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Monday, August 25, 2008

State Fairs and lots of stuff

Well, finally.....a moment to catch up briefly with my friends!

The State Fair started last Wednesday night with check in, vet check, and lots of fussing......loading the trailer, loading the gear, loading the goats and sheep and everything else but the kitchen sink because you might need it! Doing this all by one's self can get a bit exacerbating to say the least! Finally, 10 goats and 2 sheep were loaded...

I had intended to take 9 sheep.

I ran out of room!

So, Thursday and Friday were goat shows from 10am until 7 pm both days......2 ADGA shows, 1 AGS show, an NPGA show, a Wether show, and a dual buck show. Lots of shows. The Synopsis was that a junior doe I bred and sold a few weeks ago won Grand Champion Junior Doe then went on to go over the big breeds for Best Junior Doe in Show under a well-known ADGA judge! That was a huge win! The Reserve Champion to that doe is a doe I bred and still own and show. The next show my girl took the Grand Champion win and the other doe took the Reserve. So we were both thrilled with those huge wins! There were a number of other goats entered that I was the breeder of and I was VERY proud to see them lined up at or near the front of each class. Sort of an acknowledgement of a good breeding program, which to me is extremely important. I like to put my best out there in other herds, not just keep them all for myself. I want to see other people happy and winning too.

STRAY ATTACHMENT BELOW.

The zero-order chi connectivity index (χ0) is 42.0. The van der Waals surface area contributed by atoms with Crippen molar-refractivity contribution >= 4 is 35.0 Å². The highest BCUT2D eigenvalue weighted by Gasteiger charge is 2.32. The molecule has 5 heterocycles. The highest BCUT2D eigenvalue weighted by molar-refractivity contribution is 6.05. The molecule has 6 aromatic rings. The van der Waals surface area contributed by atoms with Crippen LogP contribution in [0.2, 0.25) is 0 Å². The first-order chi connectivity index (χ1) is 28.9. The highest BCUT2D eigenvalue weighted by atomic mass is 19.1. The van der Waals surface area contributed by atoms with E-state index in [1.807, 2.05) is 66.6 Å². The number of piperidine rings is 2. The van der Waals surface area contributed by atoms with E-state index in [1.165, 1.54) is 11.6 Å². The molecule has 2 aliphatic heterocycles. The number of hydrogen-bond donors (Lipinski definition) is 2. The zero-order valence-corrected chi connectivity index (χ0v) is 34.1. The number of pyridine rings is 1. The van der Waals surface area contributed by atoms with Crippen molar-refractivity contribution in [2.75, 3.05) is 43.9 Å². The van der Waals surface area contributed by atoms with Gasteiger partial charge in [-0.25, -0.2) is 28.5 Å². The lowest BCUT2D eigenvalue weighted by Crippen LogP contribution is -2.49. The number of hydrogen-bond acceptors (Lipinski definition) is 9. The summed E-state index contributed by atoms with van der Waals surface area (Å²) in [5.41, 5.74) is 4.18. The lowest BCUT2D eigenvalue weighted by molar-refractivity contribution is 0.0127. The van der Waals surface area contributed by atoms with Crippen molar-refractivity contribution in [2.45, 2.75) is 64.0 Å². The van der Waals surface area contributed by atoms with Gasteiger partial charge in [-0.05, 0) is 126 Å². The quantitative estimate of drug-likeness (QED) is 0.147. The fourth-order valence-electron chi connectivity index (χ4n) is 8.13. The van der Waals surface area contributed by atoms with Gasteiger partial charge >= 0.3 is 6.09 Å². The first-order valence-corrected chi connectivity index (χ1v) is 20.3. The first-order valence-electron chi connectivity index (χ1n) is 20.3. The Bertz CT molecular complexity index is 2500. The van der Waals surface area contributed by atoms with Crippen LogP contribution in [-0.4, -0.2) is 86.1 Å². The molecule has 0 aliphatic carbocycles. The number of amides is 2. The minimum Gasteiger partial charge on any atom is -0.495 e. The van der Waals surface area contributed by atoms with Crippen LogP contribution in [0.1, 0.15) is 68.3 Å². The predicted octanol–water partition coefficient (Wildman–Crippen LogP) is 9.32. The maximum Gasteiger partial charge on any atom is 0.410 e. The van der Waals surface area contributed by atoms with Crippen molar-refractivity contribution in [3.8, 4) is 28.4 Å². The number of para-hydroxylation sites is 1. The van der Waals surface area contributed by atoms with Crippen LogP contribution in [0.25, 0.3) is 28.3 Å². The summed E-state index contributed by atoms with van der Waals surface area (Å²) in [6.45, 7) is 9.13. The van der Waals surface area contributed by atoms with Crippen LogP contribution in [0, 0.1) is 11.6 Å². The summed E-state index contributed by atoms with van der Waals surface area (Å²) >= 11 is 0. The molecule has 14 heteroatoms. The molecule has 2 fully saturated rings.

The sheep - well I took Fairy Slipper and Cheesecake. They like the crowds. Cheesy was there last year so she gave Slipper the low-down on what all was going on. The judge liked them. He gave Cheesey first place and Slipper 2nd for the Shetlands, so we are happy! That was on Saturday. After that, the Open Livestock show continued with another goat show and my girls took a 1st and a 3rd in that.